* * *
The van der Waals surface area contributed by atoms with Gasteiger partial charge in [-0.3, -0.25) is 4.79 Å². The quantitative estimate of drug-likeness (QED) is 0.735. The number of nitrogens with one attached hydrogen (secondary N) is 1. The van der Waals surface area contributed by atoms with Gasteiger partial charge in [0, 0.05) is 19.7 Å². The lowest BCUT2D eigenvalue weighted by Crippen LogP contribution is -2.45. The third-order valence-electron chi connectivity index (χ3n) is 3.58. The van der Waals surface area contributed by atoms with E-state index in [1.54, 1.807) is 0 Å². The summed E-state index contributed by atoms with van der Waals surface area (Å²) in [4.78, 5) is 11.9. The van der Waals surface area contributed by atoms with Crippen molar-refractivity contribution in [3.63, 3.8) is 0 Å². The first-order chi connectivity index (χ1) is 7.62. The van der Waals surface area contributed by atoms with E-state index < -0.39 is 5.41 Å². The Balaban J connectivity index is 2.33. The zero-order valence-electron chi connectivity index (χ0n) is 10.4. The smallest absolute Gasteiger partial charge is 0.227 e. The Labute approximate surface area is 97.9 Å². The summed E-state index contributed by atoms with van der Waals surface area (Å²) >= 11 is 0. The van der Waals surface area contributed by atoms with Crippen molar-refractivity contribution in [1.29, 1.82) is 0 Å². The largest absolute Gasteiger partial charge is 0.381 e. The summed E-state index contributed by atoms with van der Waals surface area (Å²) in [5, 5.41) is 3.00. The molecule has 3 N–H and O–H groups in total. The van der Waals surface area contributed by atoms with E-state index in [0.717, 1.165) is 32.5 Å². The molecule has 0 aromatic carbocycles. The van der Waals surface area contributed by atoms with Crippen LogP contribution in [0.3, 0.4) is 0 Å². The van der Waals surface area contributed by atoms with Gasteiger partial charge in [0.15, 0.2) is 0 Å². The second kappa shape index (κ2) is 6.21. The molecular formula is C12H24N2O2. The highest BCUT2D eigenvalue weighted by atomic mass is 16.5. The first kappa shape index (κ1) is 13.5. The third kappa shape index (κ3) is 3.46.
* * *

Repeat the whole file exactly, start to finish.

The van der Waals surface area contributed by atoms with Gasteiger partial charge in [-0.3, -0.25) is 4.79 Å². The quantitative estimate of drug-likeness (QED) is 0.735. The number of nitrogens with one attached hydrogen (secondary N) is 1. The van der Waals surface area contributed by atoms with Gasteiger partial charge in [0, 0.05) is 19.7 Å². The lowest BCUT2D eigenvalue weighted by Crippen LogP contribution is -2.45. The third-order valence-electron chi connectivity index (χ3n) is 3.58. The van der Waals surface area contributed by atoms with E-state index in [1.54, 1.807) is 0 Å². The summed E-state index contributed by atoms with van der Waals surface area (Å²) in [4.78, 5) is 11.9. The van der Waals surface area contributed by atoms with Crippen molar-refractivity contribution in [3.63, 3.8) is 0 Å². The first-order chi connectivity index (χ1) is 7.62. The van der Waals surface area contributed by atoms with E-state index < -0.39 is 5.41 Å². The Balaban J connectivity index is 2.33. The zero-order valence-electron chi connectivity index (χ0n) is 10.4. The smallest absolute Gasteiger partial charge is 0.227 e. The Labute approximate surface area is 97.9 Å². The summed E-state index contributed by atoms with van der Waals surface area (Å²) >= 11 is 0. The van der Waals surface area contributed by atoms with Crippen molar-refractivity contribution in [1.29, 1.82) is 0 Å². The largest absolute Gasteiger partial charge is 0.381 e. The summed E-state index contributed by atoms with van der Waals surface area (Å²) in [5, 5.41) is 3.00. The molecule has 3 N–H and O–H groups in total. The van der Waals surface area contributed by atoms with E-state index in [0.717, 1.165) is 32.5 Å². The molecule has 0 aromatic carbocycles. The van der Waals surface area contributed by atoms with Crippen LogP contribution in [0.3, 0.4) is 0 Å². The van der Waals surface area contributed by atoms with Gasteiger partial charge in [0.15, 0.2) is 0 Å². The second kappa shape index (κ2) is 6.21. The molecular formula is C12H24N2O2. The highest BCUT2D eigenvalue weighted by atomic mass is 16.5. The first kappa shape index (κ1) is 13.5. The third kappa shape index (κ3) is 3.46.